In Campbell v. national Fuel Gas Distribution Corporation (2d Cir. 17-1820 May 25, 2018) (Summary Order), the court affirmed the dismissal of plaintiff’s Title VII gender discrimination claim.
Initially, the court rejected plaintiff’s attempt to establish discrimination by comparing herself to male co-workers:
We affirm for substantially the same reasons given by the district court in its thorough and well-reasoned analysis. Campbell argues that she was fired for engaging in behavior that was contrary to company policy, but common among employees. Per the argument, her firing reflects her supervisor’s animus towards her on the basis of gender. She principally points to two men, who she asserts engaged in similar conduct but were not fired. Comparing similarly situated employees “is a recognized method of raising an inference of discrimination for the purposes of making out a prima facie case.” Ruiz v. Cty. of Rockland, 609 F.3d 486, 493 (2d Cir. 2010). We have also endorsed this analysis as a means of establishing pretext, though it is less common. See, e.g., Luciano v. Olsten Corp., 110 F.3d 210, 216 (2d Cir. 1997). “The standard for comparing conduct requires a reasonably close resemblance of the facts and circumstances of plaintiff’s and comparator’s cases, rather than a showing that both cases are identical. In other words, the comparator must be similarly situated to the plaintiff in all material respects.” Ruiz, 609 F.3d at 494 (internal punctuation omitted). Neither of the comparators Campbell points to were particularly similarly situated. One was never found to have engaged in misconduct. The other self-reported an incident, while Campbell was caught in the act. The remaining evidence potentially indicating gender discrimination by her supervisor was minimal. On this record, Campbell has not established a rational inference that her firing was the product of discrimination.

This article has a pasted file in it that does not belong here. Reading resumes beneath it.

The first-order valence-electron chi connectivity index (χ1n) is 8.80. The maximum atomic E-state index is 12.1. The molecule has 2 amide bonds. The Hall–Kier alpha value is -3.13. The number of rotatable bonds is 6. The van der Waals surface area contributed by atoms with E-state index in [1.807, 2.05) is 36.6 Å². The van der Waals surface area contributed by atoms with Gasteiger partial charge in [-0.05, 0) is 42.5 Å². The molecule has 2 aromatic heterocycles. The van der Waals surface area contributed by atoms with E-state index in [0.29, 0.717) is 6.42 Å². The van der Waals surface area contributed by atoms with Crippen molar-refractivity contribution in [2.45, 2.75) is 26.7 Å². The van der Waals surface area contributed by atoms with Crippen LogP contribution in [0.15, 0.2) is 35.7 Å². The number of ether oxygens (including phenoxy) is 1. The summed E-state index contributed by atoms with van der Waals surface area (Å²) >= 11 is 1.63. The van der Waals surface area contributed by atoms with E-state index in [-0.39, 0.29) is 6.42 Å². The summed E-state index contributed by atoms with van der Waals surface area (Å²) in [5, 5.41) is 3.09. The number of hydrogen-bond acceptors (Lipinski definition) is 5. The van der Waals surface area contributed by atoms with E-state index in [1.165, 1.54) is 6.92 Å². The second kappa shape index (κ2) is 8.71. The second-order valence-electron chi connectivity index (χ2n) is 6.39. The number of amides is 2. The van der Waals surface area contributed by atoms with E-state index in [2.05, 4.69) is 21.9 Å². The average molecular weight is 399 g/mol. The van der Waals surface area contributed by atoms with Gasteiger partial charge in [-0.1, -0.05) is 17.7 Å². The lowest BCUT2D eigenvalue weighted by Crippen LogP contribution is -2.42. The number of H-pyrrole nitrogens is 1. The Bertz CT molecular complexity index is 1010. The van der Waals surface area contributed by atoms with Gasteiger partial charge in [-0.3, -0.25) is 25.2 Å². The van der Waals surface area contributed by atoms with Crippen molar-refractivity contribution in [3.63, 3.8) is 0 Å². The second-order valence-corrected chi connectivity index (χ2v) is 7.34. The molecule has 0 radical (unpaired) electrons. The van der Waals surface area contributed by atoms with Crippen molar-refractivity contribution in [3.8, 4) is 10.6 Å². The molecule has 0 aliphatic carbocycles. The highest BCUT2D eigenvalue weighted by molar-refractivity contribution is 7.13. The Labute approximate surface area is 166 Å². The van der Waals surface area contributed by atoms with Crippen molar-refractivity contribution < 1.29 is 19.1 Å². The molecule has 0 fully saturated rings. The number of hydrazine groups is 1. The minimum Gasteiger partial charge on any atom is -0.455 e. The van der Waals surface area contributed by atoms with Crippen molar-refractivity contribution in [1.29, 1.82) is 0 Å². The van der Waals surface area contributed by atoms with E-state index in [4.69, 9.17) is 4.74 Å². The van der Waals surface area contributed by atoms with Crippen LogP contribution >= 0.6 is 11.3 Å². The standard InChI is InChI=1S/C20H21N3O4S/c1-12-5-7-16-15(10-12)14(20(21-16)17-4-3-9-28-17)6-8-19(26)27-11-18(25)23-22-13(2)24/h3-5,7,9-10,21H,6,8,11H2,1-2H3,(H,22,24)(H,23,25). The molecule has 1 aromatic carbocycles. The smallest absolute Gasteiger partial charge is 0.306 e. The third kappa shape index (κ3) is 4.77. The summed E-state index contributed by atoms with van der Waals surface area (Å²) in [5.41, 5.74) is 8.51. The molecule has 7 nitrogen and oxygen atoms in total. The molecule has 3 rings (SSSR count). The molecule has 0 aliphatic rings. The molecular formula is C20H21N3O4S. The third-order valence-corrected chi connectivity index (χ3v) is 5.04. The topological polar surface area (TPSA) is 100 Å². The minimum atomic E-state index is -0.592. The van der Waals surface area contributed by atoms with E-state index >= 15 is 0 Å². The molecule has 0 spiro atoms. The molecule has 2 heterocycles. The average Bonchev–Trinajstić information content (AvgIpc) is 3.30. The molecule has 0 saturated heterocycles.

It also rejected plaintiff’s reliance on the so-called “cat’s paw” theory of liability:
We also observe that Campbell seeks to rely on a “cat’s paw” theory of liability, by arguing that her supervisor harbored animus when filing a report of her misconduct, and that the individuals who actually decided to terminate her employment gave effect to that animus—even though they did not personally hold a discriminatory motive. However, as we have explained, such a theory will succeed “[o]nly when an employer in effect adopts an employee’s unlawful animus by acting negligently with respect to the information provided by the employee, and thereby affords that biased employee an outsize role in its own employment decision.” Vasquez v. Empress Ambulance Serv., Inc., 835 F.3d 267, 275 (2d Cir. 2016). We strain to see any indication of negligence on this record, where Campbell admits to engaging in misconduct, and National Fuel has fired nearly thirty other employees, most if not all men, for engaging in similar behavior.